—Marva J. Dawn, teaching fellow in spiritual theology, Regent College, Vancouver, British Columbia, and author of My Soul Waits, Keeping the Sabbath Wholly and In the Beginning, GOD

"At last a book for and about introverts in ministry, and a wonderful book it is! McHugh unpacks the challenges and characteristics of the introvert leader in a ministry world designed for extroverts. He offers practical guidance for developing as a leader, evangelizing, joining a community, preaching and becoming spiritually mature in Christ. The book not only helps introverts, but it can serve as a great resource for extroverts who lead, coach, mentor or relate to introverts."
—MaryKate Morse, author of Making Room for Leadership, and an introvert

"Introverts, take heart! As an introvert myself--an off-the-chart 'I' on the Myers-Briggs--I find certain aspects of church life, like speaking to other human beings every Sunday, really taxing. McHugh thoughtfully explores the gifts introverts bring to the church, and he considers both how introverts can live well in the church and how churches can be more hospitable to us."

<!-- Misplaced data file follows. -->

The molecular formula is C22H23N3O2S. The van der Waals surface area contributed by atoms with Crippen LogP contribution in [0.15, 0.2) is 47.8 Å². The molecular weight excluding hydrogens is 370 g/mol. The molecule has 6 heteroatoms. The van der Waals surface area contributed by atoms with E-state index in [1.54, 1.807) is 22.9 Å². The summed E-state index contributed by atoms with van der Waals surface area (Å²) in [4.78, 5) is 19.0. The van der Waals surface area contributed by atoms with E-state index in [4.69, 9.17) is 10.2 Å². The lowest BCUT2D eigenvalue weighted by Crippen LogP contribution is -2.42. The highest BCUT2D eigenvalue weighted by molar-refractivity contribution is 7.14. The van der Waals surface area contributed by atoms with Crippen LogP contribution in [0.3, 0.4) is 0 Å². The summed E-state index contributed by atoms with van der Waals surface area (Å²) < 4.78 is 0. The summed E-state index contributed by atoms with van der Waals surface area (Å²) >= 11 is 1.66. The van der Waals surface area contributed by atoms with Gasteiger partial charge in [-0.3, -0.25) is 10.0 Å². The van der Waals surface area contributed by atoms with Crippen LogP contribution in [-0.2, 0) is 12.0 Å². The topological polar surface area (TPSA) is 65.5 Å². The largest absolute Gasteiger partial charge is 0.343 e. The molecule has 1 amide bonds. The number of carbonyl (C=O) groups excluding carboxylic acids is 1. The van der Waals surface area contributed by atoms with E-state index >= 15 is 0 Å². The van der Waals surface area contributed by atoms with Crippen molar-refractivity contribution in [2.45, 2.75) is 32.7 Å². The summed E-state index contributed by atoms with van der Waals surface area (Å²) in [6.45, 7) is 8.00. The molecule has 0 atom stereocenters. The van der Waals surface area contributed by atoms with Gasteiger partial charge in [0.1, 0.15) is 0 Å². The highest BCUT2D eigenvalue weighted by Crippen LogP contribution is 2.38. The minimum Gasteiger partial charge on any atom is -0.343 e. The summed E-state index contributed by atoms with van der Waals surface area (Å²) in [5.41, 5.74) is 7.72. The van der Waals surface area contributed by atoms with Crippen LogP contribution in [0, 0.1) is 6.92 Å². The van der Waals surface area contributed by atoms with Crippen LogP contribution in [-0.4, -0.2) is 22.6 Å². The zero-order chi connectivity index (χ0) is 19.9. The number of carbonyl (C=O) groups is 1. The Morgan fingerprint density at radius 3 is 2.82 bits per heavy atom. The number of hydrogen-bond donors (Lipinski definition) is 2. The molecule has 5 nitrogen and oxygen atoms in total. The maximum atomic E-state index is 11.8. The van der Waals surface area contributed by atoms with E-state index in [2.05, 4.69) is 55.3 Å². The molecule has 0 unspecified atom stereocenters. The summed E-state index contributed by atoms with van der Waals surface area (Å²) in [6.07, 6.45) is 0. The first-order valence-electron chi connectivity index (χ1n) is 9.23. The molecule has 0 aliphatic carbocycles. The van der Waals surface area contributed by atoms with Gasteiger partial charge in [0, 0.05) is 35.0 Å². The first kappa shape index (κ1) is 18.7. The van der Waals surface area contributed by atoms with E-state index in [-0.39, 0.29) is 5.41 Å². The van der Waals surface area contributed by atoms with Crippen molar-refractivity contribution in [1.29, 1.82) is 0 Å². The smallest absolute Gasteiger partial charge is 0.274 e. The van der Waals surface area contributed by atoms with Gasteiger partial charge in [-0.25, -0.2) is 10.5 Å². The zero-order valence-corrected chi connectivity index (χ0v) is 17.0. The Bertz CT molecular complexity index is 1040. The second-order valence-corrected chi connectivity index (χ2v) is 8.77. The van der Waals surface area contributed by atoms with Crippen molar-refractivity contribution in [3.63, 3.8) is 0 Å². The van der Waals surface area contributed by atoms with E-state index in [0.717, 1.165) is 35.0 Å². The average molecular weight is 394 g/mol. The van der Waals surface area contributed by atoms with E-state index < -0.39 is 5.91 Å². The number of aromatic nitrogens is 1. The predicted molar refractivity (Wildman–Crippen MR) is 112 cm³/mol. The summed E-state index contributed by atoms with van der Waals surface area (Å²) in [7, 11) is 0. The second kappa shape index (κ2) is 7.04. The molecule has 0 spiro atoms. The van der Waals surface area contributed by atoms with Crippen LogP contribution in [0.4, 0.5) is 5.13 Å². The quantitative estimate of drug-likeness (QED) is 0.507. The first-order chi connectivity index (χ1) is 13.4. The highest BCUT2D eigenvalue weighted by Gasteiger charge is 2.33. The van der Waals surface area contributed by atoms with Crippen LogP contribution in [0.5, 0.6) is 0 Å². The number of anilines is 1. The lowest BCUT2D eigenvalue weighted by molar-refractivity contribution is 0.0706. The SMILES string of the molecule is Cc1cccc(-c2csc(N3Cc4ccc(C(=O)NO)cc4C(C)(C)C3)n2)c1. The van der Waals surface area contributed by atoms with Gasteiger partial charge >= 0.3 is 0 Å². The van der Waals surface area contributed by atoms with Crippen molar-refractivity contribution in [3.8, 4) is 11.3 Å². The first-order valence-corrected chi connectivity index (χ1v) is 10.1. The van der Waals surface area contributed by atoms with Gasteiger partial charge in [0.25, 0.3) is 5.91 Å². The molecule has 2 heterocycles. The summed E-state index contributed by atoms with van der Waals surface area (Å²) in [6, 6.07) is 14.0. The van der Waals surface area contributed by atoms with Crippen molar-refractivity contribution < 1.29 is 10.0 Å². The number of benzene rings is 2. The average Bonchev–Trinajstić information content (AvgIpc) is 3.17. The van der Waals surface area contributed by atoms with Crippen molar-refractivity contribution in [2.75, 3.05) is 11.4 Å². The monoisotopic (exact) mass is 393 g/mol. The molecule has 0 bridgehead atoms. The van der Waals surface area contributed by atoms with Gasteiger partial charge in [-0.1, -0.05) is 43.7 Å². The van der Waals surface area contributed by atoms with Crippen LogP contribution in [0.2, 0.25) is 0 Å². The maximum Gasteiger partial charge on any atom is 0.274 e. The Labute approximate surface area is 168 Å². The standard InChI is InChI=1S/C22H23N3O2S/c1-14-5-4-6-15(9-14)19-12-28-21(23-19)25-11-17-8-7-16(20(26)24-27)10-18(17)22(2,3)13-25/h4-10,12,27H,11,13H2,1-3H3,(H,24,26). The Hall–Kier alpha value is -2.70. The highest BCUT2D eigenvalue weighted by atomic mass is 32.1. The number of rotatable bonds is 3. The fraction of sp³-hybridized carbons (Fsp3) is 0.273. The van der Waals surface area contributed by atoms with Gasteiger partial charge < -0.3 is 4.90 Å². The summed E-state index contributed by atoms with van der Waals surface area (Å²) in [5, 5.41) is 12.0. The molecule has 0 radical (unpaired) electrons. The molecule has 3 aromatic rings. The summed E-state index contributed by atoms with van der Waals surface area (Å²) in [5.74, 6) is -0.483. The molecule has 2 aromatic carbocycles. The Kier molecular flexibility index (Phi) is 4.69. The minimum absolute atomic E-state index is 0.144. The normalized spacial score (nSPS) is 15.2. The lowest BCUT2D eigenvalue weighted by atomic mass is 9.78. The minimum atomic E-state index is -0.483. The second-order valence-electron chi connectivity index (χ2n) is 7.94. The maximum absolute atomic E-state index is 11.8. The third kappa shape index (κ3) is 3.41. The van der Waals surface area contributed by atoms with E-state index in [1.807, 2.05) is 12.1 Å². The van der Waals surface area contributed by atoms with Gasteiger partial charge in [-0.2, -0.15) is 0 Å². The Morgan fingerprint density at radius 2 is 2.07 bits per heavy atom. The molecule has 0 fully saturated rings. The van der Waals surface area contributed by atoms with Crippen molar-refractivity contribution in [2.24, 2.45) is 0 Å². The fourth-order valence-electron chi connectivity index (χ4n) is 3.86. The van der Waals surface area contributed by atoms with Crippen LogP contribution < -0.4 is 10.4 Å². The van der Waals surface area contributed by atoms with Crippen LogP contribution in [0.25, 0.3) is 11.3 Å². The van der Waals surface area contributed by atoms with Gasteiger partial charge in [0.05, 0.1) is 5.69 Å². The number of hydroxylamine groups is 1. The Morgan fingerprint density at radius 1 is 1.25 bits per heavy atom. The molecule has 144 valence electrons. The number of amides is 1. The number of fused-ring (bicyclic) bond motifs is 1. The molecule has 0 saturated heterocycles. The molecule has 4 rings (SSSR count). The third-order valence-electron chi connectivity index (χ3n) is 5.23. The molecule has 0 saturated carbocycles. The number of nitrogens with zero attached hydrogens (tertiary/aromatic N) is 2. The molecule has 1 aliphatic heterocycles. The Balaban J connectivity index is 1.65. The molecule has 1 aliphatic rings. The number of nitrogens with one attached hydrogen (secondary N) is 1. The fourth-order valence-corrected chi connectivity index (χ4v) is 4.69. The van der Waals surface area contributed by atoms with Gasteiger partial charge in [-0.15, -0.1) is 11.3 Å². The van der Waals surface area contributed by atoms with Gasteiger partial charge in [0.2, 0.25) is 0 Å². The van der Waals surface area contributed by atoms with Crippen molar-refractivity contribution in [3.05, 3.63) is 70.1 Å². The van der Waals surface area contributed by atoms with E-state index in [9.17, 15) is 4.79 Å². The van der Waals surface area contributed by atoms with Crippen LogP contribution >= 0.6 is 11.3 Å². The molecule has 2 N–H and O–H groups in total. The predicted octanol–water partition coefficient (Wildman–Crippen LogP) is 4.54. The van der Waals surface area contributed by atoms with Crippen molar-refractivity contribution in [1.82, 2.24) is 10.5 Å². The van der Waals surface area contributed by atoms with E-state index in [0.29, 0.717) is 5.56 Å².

—Lauren F. Winner, Duke Divinity School, author of Girl Meets God

"As a fellow introvert, I well know the tension, irony and even contradiction of being in vocational ministry where public speaking and being with people are major and vital parts of our roles. This book puts together extremely helpful thinking to better understand who we are and how to navigate and celebrate being introverted and in leadership in an extroverted world."
—Dan Kimball, author of They Like Jesus but Not the Church

"As an introvert who has experienced both the strengths and weaknesses of my temperament, I appreciate the way McHugh goes well beyond the facile stereotypes and conclusions of armchair psychologists. If you've ever felt vaguely sinful for not being a gregarious Christian I suggest you spend some quality time alone with a copy of Introverts in the Church."
—Don Everts, minister of outreach, Bonhomme Presbyterian Church, Chesterfield, Missouri, and author of I Once Was Lost

"Adam is addressing a huge number of folks in the church. Read it and heal."
—John Ortberg, author, senior pastor, Menlo Park Presbyterian Church

"As an author and consultant, I have seen firsthand the struggles that introverts face in a society built for extroverts. But I have also seen how powerful introverts can be once they embrace the gifts of a quiet and thoughtful temperament. In this deeply felt and beautifully reasoned guide for introverts in the church, pastor Adam McHugh shows the way for introverted Christians to find peace within themselves and their community."